Iraq's hydroelectric facilities represent a soft underbelly in the fight against ISIS. A compromised Haditha Dam would be a serious threat to western and southern Iraq: It provides power for the capital and controls water supplies for irrigation downstream. Using Haditha, ISIS could flood farmland and disrupt drinking water supplies like it did with a smaller dam near Fallujah this spring. By threatening Karbala and Najaf, holy cities for Shiites, the Sunni insurgents hoped to pressure the Shiite-led government in Baghdad. (On Tuesday, ISIS apparently attacked an iconic Shiite mosque north of Baghdad; when al Qaeda attacked that mosque in 2006, it sparked massive sectarian violence.)

The Haditha Dam is a crucial chunk of Iraqi infrastructure. And its massive reservoir--Lake Qadisiyah--is a potential weapon of mass destruction. During the 2003 invasion of Iraq, a small unit of U.S. Army Rangers seized Haditha Dam to prevent Saddam Hussein's forces from destroying it and causing a massive flood. In 2005, insurgents twice attacked Haditha with explosive devices but did not major damage.

As U.S. troops withdrew from Iraq, Haditha's security became more troublesome. A 2009 assessment by the Special Inspector General for Iraq Reconstruction, or SIGIR, found that a $1 million U.S.-funded effort to boost Iraqi government security at the site was inadequate; a chain-link perimeter fence, for example, was poorly built and sections were already falling down when Americans inspected the site.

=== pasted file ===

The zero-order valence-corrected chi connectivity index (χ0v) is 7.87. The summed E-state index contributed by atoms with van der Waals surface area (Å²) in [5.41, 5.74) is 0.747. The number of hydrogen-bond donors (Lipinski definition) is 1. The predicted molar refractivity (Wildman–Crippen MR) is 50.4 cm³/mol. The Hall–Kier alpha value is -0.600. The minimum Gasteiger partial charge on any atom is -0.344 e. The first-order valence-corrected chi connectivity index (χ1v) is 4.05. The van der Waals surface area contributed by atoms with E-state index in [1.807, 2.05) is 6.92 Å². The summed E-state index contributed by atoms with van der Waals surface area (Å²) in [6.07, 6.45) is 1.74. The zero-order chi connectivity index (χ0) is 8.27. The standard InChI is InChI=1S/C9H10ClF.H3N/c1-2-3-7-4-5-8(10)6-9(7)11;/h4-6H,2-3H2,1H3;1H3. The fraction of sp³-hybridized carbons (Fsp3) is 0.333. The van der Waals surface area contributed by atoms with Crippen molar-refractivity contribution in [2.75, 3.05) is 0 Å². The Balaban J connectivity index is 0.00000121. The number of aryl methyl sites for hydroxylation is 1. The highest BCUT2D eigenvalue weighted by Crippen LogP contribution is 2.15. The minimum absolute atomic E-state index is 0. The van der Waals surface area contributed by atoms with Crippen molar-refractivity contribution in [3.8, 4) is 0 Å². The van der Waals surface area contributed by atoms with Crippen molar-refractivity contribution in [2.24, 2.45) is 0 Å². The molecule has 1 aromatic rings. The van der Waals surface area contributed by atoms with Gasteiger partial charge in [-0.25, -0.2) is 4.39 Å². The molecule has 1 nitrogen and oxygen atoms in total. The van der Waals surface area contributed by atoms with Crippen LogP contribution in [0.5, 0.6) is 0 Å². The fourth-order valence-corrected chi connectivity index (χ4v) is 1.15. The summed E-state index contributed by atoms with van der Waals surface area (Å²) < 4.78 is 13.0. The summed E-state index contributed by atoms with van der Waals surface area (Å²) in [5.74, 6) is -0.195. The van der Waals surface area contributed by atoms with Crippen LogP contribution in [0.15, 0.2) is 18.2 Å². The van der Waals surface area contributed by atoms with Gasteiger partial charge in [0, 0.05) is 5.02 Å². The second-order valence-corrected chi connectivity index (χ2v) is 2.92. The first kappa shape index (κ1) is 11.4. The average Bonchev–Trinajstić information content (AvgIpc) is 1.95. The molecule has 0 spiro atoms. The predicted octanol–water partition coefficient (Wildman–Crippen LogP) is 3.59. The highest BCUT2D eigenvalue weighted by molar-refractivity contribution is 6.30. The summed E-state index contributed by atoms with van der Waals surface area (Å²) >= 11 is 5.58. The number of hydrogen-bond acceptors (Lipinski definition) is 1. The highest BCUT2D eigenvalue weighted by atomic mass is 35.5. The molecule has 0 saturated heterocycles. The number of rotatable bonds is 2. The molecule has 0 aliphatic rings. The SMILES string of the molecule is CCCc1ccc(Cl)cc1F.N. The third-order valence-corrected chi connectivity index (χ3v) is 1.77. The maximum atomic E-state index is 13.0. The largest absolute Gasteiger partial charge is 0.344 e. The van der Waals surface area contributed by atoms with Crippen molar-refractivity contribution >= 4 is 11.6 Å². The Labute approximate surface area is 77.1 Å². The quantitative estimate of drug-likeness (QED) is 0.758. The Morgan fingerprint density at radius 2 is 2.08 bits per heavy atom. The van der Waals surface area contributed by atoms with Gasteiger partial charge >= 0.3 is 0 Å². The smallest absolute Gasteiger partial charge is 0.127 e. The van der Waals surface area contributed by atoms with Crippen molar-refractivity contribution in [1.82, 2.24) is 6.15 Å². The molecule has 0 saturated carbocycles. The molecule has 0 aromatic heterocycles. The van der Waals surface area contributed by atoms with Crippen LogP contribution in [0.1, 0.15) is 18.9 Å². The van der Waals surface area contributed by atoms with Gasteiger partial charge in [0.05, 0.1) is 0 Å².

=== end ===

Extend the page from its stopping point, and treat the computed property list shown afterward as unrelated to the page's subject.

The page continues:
"Destruction of the dam would greatly affect the functioning of the country's electrical grid and would cause major flooding downstream," the report warned.

Dams are vulnerable in other countries, too. For decades, the United States has tried to help Afghanistan complete the Kajaki Dam in the troubled Helmand province in the southern part of the country. The partially finished dam has become a source of intermittent electricity for the impoverished region--but also a source of revenues for Taliban officials who have at different times been a de-facto government in the area.

Kajaki, too, has a history as a potential tool of terrorists. Before the 2001 U.S. invasion of Afghanistan, Taliban officials toyed with the dam's water flow to put pressure on Iran, which is downstream. In 2007, NATO troops repelled a Taliban attack on the dam. After the final U.S. withdrawal from Afghanistan, Kajaki and its massive reservoir could represent another potential weapon in the hands of insurgents.

In Iraq, if the Haditha headache weren't enough, a compromised Mosul Dam is a migraine. It lies just north of a new ISIS stronghold. What's worse, it could unleash a torrent of destruction even without sabotage.

Built in the late 1980s, it has owned the title of "most dangerous dam in the world" for years, according to a 2006 assessment by the U.S. Army Corps of Engineers. It was built on an unstable foundation of water-soluble rock in an area prone to sinkholes. As a result, it is injected with grout around-the-clock to maintain structural integrity. Gen. David Petraeus, the former U.S. commander in Iraq, urged Iraqi Prime Minister Nouri al-Maliki to prioritize bolstering the dam in 2007. A U.S.-funded, $27 million plan to address the most glaring problems was found wanting by SIGIR that same year.

Although apparently unmolested by ISIS so far, a worst-case scenario could unfold even if it becomes just collateral damage.